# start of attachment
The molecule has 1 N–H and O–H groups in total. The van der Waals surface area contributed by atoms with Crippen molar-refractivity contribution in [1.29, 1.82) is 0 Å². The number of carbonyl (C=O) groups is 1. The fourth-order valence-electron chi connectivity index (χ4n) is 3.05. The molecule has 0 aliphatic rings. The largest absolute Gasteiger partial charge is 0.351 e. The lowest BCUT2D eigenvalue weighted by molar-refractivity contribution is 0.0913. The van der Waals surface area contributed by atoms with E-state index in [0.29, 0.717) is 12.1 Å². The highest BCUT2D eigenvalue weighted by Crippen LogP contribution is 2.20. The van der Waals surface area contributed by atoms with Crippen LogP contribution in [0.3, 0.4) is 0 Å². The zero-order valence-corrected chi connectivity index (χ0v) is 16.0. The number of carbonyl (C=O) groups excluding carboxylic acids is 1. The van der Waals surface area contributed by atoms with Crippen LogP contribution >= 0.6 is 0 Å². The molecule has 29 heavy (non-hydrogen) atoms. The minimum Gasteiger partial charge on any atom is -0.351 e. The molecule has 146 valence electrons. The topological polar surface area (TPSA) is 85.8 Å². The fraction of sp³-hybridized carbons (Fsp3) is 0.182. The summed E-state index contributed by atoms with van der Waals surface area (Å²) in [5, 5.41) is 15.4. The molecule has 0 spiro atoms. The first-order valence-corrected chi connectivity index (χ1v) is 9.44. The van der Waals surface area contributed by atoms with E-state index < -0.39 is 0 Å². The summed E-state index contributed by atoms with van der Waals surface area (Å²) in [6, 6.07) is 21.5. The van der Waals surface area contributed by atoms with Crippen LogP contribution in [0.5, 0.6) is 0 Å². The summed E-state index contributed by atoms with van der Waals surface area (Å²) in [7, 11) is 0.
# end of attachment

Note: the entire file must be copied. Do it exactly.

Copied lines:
The molecule has 1 N–H and O–H groups in total. The van der Waals surface area contributed by atoms with Crippen molar-refractivity contribution in [1.29, 1.82) is 0 Å². The number of carbonyl (C=O) groups is 1. The fourth-order valence-electron chi connectivity index (χ4n) is 3.05. The molecule has 0 aliphatic rings. The largest absolute Gasteiger partial charge is 0.351 e. The lowest BCUT2D eigenvalue weighted by molar-refractivity contribution is 0.0913. The van der Waals surface area contributed by atoms with E-state index in [0.29, 0.717) is 12.1 Å². The highest BCUT2D eigenvalue weighted by Crippen LogP contribution is 2.20. The van der Waals surface area contributed by atoms with Crippen LogP contribution in [0.3, 0.4) is 0 Å². The zero-order valence-corrected chi connectivity index (χ0v) is 16.0. The number of carbonyl (C=O) groups excluding carboxylic acids is 1. The van der Waals surface area contributed by atoms with Crippen LogP contribution >= 0.6 is 0 Å². The molecule has 29 heavy (non-hydrogen) atoms. The minimum Gasteiger partial charge on any atom is -0.351 e. The molecule has 146 valence electrons. The topological polar surface area (TPSA) is 85.8 Å². The fraction of sp³-hybridized carbons (Fsp3) is 0.182. The summed E-state index contributed by atoms with van der Waals surface area (Å²) in [5, 5.41) is 15.4. The molecule has 0 spiro atoms. The first-order valence-corrected chi connectivity index (χ1v) is 9.44. The van der Waals surface area contributed by atoms with E-state index < -0.39 is 0 Å². The summed E-state index contributed by atoms with van der Waals surface area (Å²) in [6, 6.07) is 21.5. The van der Waals surface area contributed by atoms with Crippen LogP contribution in [0.5, 0.6) is 0 Å². The summed E-state index contributed by atoms with van der Waals surface area (Å²) in [7, 11) is 0.